Chicagoland joins nationwide trend of rising home prices
Home prices, including distressed sales, increased by 3.3 percent year-over-year in June 2015 in the Chicago-Naperville-Arlington Heights area, according CoreLogic’s June 2015 Home Price Index (HPI). Excluding distressed sales, year-over-year prices increased by 4.3 percent. This is lower than the national average of a 6.5 percent increase with distressed sales, and 6.4 percent without.
CoreLogic also predicted for the HPI Forecast a projected 0.6 percent increase month over month nationally going into July 2015, including distressed sales. Additionally, CoreLogic predicted that U.S. home prices will continue to rise, at a slower rate — a 4.5 percent year-over-year increase from June 2015 to June 2016, including distressed sales.
Anand Nallathambi, the president and CEO of CoreLogic, discussed the potential of continuous price increases: “The current cycle of home price appreciation is closing in on its fourth year with no apparent end in sight. Pent-up buying demand and affordability, together with higher consumer confidence buoyed by a more robust labor market, are a potent mix fueling a 6.5 percent jump in home prices through June with more increases likely to come.”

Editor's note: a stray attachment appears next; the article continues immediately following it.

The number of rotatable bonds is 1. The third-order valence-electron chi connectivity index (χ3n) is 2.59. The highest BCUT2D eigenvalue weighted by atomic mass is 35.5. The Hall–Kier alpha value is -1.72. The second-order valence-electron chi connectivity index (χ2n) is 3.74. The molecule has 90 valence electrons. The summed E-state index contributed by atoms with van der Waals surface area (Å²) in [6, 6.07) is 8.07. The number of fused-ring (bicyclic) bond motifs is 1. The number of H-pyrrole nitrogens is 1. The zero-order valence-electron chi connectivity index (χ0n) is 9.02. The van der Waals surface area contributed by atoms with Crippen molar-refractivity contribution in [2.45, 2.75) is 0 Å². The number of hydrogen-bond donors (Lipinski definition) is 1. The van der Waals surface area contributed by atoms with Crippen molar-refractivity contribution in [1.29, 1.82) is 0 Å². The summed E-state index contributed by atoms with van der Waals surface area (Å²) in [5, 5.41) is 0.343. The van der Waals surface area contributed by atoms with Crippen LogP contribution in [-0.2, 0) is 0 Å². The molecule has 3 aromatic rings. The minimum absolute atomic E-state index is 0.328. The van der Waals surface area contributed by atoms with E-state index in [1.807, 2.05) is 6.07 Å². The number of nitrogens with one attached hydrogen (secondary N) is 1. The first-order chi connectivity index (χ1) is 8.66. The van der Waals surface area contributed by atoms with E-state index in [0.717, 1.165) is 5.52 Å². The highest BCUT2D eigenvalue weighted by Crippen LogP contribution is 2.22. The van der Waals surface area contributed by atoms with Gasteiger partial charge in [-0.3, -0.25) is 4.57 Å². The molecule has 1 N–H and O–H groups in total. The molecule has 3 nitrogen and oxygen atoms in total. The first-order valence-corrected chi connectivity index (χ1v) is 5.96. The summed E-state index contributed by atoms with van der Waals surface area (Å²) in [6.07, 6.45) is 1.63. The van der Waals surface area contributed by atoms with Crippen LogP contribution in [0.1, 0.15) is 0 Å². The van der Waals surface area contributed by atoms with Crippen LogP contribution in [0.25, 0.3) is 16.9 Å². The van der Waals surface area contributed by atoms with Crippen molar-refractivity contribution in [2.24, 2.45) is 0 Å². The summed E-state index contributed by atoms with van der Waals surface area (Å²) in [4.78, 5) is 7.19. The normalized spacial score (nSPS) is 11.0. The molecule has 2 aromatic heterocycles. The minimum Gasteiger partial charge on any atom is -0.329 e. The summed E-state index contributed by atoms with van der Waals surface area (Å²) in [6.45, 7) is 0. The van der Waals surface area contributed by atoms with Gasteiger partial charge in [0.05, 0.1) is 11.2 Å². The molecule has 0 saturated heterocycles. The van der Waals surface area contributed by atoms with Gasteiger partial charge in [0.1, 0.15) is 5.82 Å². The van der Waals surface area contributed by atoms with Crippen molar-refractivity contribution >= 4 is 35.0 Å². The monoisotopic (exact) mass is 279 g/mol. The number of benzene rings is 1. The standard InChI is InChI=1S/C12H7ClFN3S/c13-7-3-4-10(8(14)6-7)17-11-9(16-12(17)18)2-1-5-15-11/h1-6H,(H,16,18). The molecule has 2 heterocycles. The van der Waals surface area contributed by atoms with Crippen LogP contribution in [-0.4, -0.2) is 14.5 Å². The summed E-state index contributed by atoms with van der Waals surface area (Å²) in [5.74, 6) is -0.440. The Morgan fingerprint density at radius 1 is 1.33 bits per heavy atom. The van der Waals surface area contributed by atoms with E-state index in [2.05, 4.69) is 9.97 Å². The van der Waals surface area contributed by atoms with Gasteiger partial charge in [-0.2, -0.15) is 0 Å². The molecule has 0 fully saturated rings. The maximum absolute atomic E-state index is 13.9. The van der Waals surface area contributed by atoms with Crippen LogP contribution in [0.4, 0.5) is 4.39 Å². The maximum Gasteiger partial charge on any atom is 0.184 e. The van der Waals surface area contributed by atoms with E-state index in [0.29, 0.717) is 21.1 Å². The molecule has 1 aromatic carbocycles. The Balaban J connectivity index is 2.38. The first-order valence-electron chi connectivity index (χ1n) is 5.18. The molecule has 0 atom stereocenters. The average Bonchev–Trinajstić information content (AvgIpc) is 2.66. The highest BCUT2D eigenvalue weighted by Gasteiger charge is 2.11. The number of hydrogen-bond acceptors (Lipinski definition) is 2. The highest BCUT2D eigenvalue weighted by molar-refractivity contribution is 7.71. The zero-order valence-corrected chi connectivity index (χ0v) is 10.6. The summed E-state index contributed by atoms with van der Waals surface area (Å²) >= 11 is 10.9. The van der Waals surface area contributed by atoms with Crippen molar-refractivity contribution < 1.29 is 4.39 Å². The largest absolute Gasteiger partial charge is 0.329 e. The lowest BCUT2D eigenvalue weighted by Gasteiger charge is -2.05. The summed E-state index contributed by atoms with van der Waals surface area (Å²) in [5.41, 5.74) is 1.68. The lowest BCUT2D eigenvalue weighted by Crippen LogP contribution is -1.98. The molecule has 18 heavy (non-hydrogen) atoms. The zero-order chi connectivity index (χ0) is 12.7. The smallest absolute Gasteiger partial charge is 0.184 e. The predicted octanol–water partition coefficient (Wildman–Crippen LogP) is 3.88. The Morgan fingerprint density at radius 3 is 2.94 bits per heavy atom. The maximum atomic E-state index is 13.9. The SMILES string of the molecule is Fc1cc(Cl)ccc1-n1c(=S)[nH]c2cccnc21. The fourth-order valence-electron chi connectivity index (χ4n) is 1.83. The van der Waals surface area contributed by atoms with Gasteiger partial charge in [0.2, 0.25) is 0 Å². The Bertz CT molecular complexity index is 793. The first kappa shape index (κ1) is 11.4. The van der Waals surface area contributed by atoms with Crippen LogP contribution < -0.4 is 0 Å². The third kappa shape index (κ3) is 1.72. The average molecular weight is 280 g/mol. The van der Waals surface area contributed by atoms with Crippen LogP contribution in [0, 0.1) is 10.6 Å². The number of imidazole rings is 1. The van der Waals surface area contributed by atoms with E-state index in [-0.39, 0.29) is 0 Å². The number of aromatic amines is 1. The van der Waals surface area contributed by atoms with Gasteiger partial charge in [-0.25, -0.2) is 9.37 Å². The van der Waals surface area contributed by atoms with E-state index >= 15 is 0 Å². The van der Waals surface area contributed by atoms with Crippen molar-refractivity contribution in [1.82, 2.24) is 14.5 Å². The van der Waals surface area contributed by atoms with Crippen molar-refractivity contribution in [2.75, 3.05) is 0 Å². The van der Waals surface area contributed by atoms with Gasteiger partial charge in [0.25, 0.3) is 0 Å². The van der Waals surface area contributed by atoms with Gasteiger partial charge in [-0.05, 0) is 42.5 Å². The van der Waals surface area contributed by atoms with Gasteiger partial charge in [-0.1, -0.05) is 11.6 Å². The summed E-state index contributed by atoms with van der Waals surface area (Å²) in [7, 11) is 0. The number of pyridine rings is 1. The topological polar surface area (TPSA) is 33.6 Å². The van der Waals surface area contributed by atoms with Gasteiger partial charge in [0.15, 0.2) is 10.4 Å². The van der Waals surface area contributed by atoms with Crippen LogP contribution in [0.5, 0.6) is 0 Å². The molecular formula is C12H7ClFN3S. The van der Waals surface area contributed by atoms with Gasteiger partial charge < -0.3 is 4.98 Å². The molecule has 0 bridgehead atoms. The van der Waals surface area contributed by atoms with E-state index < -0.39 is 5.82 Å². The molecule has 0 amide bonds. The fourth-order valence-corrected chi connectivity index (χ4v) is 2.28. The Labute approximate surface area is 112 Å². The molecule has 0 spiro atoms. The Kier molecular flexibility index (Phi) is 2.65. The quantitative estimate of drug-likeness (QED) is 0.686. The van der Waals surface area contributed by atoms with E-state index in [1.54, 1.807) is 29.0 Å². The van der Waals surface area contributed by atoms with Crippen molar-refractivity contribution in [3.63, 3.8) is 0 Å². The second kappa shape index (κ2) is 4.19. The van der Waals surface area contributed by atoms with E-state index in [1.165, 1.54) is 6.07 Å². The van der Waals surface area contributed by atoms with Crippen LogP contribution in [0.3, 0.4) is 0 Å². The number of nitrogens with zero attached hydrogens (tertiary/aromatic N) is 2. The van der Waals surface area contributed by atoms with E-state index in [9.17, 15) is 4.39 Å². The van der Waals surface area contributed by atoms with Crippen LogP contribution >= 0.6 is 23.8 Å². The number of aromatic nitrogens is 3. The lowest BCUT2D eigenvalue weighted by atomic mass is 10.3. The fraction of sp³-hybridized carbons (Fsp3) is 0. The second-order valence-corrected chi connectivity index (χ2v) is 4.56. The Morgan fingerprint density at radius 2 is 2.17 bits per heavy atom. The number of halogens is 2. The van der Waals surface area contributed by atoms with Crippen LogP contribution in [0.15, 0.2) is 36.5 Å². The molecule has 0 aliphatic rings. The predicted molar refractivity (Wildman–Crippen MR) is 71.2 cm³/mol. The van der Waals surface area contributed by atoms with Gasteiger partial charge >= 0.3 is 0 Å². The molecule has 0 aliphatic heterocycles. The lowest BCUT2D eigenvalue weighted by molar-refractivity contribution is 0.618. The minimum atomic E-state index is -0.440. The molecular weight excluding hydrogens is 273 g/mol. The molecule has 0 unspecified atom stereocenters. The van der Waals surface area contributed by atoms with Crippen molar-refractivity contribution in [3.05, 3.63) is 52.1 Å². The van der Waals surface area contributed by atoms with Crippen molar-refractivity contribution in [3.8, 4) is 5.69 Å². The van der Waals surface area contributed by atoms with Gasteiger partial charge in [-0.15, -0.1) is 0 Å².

Fifteen states and the District of Columbia reached new price peaks since the HPI began in January 1976. Twenty additional states reached within 10 percent of their peak price. The states that reached a new peak were Alaska, Arkansas, Colorado, Hawaii, Iowa, Kentucky, Nebraska, New York, North Carolina, North Dakota, Oklahoma, South Dakota, Tennessee, Texas and Wyoming.
Only four states saw home price depreciation, including distressed sales. These states were Massachusetts (-5 percent), Connecticut (-0.6 percent), Louisiana (-0.4 percent) and Mississippi (-0.3 percent). When excluding distressed sales, only two states saw a drop: Massachusetts (-1.5 percent) and Louisiana (-0.1 percent).